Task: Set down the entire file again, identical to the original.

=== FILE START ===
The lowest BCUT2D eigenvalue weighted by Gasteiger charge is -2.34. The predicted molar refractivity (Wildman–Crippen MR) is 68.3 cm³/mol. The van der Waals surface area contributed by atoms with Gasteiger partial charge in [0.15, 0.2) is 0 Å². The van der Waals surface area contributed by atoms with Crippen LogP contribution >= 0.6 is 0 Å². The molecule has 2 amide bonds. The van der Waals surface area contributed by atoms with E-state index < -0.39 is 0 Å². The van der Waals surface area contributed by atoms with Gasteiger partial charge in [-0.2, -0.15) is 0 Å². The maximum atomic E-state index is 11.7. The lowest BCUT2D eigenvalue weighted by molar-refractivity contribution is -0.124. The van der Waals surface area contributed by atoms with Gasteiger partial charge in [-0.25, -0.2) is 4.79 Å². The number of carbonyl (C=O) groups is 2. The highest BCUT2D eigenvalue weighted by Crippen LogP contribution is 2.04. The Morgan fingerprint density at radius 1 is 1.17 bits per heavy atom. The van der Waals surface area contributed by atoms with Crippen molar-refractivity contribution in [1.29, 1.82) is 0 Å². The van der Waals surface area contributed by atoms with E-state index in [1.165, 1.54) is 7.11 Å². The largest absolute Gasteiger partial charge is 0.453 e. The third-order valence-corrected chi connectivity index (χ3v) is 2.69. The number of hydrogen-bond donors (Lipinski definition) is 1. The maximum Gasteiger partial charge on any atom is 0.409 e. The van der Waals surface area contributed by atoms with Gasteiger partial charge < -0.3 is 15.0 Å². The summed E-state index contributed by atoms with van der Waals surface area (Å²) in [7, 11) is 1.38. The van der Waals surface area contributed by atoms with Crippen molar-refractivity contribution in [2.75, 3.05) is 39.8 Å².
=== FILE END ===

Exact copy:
The lowest BCUT2D eigenvalue weighted by Gasteiger charge is -2.34. The predicted molar refractivity (Wildman–Crippen MR) is 68.3 cm³/mol. The van der Waals surface area contributed by atoms with Gasteiger partial charge in [0.15, 0.2) is 0 Å². The van der Waals surface area contributed by atoms with Crippen LogP contribution >= 0.6 is 0 Å². The molecule has 2 amide bonds. The van der Waals surface area contributed by atoms with E-state index < -0.39 is 0 Å². The van der Waals surface area contributed by atoms with Gasteiger partial charge in [-0.2, -0.15) is 0 Å². The maximum atomic E-state index is 11.7. The lowest BCUT2D eigenvalue weighted by molar-refractivity contribution is -0.124. The van der Waals surface area contributed by atoms with Gasteiger partial charge in [-0.25, -0.2) is 4.79 Å². The number of carbonyl (C=O) groups is 2. The highest BCUT2D eigenvalue weighted by Crippen LogP contribution is 2.04. The Morgan fingerprint density at radius 1 is 1.17 bits per heavy atom. The van der Waals surface area contributed by atoms with Crippen molar-refractivity contribution in [1.29, 1.82) is 0 Å². The van der Waals surface area contributed by atoms with E-state index in [1.165, 1.54) is 7.11 Å². The largest absolute Gasteiger partial charge is 0.453 e. The third-order valence-corrected chi connectivity index (χ3v) is 2.69. The number of hydrogen-bond donors (Lipinski definition) is 1. The maximum Gasteiger partial charge on any atom is 0.409 e. The van der Waals surface area contributed by atoms with Gasteiger partial charge < -0.3 is 15.0 Å². The summed E-state index contributed by atoms with van der Waals surface area (Å²) in [7, 11) is 1.38. The van der Waals surface area contributed by atoms with Crippen molar-refractivity contribution in [2.75, 3.05) is 39.8 Å².